Tuesday, March 20, 2007

The Scarlet Letter (1926).

The Scoop:
Even into the 1920s, Nathaniel Hawthorne's most famous novel was still being censored in many parts of the country, so mounting a film version was no mean feat. Star Lillian Gish was the driving force behind getting this film made, and it was her years of persistence in petitioning studio executives and local morality groups that finally paid off in the release of this film. And she didn't stop there; she followed through with one of her finest performances of her career. Her interpretation of Hester Prynne is still vivid and moving more than eight decades later.

In addition, this adaptation by writer Frances Marion and director Victor Sjöström boasts gorgeous cinematography and the resotred print from 2000 has a wonderful new score by Lisa Ann Miller and Mark Northam. Forget Demi Moore -- Gish's Hester Prynne is perhaps the definitive screen interpretation of that classic character (particularly during the devestating punishment scene), making this one of the greatest silents ever made. Even Lars Hanson's occasional overemoting as Arthur Dimmesdale cannot dampen the power of this movie.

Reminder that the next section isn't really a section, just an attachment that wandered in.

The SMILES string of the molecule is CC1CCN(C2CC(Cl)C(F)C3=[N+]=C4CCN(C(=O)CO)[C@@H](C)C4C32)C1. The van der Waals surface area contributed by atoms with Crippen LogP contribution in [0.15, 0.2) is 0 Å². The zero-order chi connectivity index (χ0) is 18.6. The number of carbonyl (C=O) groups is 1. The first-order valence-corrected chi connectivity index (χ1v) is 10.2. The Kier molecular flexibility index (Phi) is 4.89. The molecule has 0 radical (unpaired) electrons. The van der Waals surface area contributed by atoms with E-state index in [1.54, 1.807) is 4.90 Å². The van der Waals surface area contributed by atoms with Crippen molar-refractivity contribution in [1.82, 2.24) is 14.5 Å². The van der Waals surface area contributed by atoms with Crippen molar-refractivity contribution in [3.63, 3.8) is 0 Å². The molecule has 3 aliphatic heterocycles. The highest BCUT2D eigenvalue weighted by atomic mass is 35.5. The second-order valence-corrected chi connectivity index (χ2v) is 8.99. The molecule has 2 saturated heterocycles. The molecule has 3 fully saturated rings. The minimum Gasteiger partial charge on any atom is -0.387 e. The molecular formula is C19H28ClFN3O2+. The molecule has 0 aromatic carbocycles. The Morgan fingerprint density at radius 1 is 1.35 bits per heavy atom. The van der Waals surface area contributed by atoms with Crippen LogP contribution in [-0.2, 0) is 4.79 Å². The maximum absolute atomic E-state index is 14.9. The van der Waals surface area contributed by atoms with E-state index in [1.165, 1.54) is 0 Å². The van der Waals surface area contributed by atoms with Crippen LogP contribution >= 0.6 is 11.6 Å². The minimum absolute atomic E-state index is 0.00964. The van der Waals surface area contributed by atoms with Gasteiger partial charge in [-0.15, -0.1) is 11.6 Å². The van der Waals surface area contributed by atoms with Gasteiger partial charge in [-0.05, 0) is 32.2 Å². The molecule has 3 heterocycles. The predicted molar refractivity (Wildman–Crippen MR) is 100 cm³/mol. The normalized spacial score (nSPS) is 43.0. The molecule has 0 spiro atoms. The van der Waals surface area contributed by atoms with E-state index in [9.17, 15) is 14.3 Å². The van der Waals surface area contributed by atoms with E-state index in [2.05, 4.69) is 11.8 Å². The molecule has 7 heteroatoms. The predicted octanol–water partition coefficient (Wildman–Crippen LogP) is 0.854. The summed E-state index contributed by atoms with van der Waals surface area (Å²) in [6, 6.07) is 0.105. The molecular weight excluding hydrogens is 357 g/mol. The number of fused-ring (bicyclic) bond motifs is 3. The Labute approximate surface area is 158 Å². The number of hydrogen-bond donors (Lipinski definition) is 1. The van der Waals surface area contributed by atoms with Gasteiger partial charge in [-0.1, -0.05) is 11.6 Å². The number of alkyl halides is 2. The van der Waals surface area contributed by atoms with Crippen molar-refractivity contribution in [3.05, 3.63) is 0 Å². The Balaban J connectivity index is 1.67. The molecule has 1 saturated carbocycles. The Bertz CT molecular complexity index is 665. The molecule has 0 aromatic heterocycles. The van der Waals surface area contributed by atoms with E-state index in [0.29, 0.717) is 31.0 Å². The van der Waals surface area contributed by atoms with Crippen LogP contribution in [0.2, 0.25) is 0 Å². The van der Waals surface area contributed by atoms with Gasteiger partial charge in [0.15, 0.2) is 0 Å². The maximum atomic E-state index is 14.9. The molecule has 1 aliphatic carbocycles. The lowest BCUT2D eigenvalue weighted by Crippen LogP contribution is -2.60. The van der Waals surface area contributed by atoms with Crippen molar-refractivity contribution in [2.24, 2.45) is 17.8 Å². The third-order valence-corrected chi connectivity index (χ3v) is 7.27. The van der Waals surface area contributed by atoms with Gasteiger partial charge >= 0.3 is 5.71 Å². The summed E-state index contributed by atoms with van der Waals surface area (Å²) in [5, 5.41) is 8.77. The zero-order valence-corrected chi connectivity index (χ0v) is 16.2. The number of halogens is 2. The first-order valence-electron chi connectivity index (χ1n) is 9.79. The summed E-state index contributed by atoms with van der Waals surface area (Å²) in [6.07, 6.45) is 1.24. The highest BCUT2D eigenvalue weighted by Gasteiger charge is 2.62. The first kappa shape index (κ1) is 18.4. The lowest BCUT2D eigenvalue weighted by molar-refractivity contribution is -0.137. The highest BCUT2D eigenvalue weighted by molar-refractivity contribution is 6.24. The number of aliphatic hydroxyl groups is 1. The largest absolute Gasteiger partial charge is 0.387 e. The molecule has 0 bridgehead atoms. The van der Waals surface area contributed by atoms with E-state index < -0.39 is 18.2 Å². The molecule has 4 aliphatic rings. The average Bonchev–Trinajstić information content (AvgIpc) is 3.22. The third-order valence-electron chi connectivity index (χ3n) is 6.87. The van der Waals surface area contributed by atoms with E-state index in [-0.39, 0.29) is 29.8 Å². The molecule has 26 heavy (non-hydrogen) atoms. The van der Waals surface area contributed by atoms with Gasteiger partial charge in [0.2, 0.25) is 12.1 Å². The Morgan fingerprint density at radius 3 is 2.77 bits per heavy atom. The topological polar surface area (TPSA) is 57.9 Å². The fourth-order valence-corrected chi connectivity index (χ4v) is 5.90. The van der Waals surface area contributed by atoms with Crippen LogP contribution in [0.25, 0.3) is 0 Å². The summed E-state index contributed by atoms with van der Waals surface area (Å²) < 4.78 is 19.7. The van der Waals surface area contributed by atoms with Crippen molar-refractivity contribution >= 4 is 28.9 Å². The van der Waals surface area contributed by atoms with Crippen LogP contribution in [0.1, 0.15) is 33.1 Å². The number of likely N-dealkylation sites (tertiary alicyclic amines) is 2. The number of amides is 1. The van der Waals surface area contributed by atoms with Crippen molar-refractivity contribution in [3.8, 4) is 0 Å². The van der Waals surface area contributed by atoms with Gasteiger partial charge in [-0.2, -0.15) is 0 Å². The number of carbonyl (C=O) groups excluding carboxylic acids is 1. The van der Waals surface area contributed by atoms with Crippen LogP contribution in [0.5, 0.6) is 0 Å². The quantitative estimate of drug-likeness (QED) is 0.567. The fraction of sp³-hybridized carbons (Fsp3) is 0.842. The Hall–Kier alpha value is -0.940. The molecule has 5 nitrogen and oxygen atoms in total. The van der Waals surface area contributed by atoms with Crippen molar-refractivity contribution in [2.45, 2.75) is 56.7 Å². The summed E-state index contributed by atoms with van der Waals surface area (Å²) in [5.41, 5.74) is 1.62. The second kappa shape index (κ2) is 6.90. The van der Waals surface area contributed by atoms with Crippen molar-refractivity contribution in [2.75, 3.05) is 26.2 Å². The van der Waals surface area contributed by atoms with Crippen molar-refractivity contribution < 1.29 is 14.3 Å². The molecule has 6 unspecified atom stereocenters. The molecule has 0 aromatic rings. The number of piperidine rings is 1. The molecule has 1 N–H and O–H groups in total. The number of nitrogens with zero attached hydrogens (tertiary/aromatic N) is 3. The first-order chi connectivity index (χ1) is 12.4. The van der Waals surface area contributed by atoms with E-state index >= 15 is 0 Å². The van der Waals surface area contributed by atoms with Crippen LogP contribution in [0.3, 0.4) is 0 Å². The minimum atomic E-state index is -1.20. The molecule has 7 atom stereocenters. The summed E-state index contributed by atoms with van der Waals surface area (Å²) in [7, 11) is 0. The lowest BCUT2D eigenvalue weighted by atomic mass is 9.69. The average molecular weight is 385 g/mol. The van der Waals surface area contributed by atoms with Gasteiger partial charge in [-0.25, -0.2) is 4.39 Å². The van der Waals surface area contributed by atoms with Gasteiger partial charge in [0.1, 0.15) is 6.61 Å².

Best Line:
"It would be pleasant, sir, to walk beside thee and hear thee condemn me for my sins."

Side Note:
Before coming to MGM to make this movie, Gish had previously directed "Remodeling Her Husband" (1920), starring her sister Dorothy.

Companion Viewing:
"Greed" (1924).


Take a Look:
You can stream the whole film from Google Video.

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